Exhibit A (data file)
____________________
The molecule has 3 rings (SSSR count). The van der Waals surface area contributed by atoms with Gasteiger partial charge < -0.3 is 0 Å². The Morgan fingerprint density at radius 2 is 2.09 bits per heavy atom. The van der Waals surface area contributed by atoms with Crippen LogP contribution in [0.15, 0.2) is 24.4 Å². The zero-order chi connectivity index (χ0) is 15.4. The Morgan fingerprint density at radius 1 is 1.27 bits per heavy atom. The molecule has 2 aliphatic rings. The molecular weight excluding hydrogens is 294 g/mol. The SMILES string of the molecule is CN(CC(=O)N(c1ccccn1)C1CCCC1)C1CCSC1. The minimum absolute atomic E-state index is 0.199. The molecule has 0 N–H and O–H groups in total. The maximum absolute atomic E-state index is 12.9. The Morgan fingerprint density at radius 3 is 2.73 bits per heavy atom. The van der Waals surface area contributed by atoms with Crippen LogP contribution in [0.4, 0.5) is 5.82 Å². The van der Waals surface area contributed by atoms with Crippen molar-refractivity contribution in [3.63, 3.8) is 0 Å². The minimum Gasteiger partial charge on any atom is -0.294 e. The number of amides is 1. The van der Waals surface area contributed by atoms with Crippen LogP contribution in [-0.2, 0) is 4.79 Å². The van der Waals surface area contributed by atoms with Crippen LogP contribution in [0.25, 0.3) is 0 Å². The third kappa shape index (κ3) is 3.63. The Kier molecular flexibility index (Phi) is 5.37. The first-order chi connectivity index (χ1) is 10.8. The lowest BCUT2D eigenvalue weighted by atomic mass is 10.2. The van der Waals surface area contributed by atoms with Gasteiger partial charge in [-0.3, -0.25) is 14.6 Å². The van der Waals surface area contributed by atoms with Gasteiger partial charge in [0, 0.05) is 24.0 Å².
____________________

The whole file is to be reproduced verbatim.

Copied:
The molecule has 3 rings (SSSR count). The van der Waals surface area contributed by atoms with Gasteiger partial charge < -0.3 is 0 Å². The Morgan fingerprint density at radius 2 is 2.09 bits per heavy atom. The van der Waals surface area contributed by atoms with Crippen LogP contribution in [0.15, 0.2) is 24.4 Å². The zero-order chi connectivity index (χ0) is 15.4. The Morgan fingerprint density at radius 1 is 1.27 bits per heavy atom. The molecule has 2 aliphatic rings. The molecular weight excluding hydrogens is 294 g/mol. The SMILES string of the molecule is CN(CC(=O)N(c1ccccn1)C1CCCC1)C1CCSC1. The minimum absolute atomic E-state index is 0.199. The molecule has 0 N–H and O–H groups in total. The maximum absolute atomic E-state index is 12.9. The Morgan fingerprint density at radius 3 is 2.73 bits per heavy atom. The van der Waals surface area contributed by atoms with Crippen LogP contribution in [0.4, 0.5) is 5.82 Å². The van der Waals surface area contributed by atoms with Crippen molar-refractivity contribution in [3.63, 3.8) is 0 Å². The minimum Gasteiger partial charge on any atom is -0.294 e. The number of amides is 1. The van der Waals surface area contributed by atoms with Crippen LogP contribution in [-0.2, 0) is 4.79 Å². The van der Waals surface area contributed by atoms with Crippen LogP contribution in [0.25, 0.3) is 0 Å². The third kappa shape index (κ3) is 3.63. The Kier molecular flexibility index (Phi) is 5.37. The first-order chi connectivity index (χ1) is 10.8. The lowest BCUT2D eigenvalue weighted by atomic mass is 10.2. The van der Waals surface area contributed by atoms with Gasteiger partial charge in [-0.3, -0.25) is 14.6 Å². The van der Waals surface area contributed by atoms with Gasteiger partial charge in [0, 0.05) is 24.0 Å².